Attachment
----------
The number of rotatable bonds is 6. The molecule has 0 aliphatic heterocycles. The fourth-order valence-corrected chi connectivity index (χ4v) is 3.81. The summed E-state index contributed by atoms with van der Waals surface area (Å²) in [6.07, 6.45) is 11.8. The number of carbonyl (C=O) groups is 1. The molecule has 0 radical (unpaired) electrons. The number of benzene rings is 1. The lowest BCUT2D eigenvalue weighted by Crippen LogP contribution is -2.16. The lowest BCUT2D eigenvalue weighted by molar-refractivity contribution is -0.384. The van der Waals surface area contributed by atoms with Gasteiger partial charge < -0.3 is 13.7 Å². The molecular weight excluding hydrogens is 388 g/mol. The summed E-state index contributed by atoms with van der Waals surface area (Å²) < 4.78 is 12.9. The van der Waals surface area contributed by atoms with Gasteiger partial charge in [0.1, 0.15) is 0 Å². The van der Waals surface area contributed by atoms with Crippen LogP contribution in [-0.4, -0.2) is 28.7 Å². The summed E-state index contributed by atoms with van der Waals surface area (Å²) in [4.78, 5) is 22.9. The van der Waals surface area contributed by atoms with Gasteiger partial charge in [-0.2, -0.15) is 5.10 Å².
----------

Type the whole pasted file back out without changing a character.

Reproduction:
The number of rotatable bonds is 6. The molecule has 0 aliphatic heterocycles. The fourth-order valence-corrected chi connectivity index (χ4v) is 3.81. The summed E-state index contributed by atoms with van der Waals surface area (Å²) in [6.07, 6.45) is 11.8. The number of carbonyl (C=O) groups is 1. The molecule has 0 radical (unpaired) electrons. The number of benzene rings is 1. The lowest BCUT2D eigenvalue weighted by Crippen LogP contribution is -2.16. The lowest BCUT2D eigenvalue weighted by molar-refractivity contribution is -0.384. The van der Waals surface area contributed by atoms with Gasteiger partial charge < -0.3 is 13.7 Å². The molecular weight excluding hydrogens is 388 g/mol. The summed E-state index contributed by atoms with van der Waals surface area (Å²) < 4.78 is 12.9. The van der Waals surface area contributed by atoms with Gasteiger partial charge in [0.1, 0.15) is 0 Å². The van der Waals surface area contributed by atoms with Crippen LogP contribution in [-0.4, -0.2) is 28.7 Å². The summed E-state index contributed by atoms with van der Waals surface area (Å²) in [4.78, 5) is 22.9. The van der Waals surface area contributed by atoms with Gasteiger partial charge in [-0.2, -0.15) is 5.10 Å².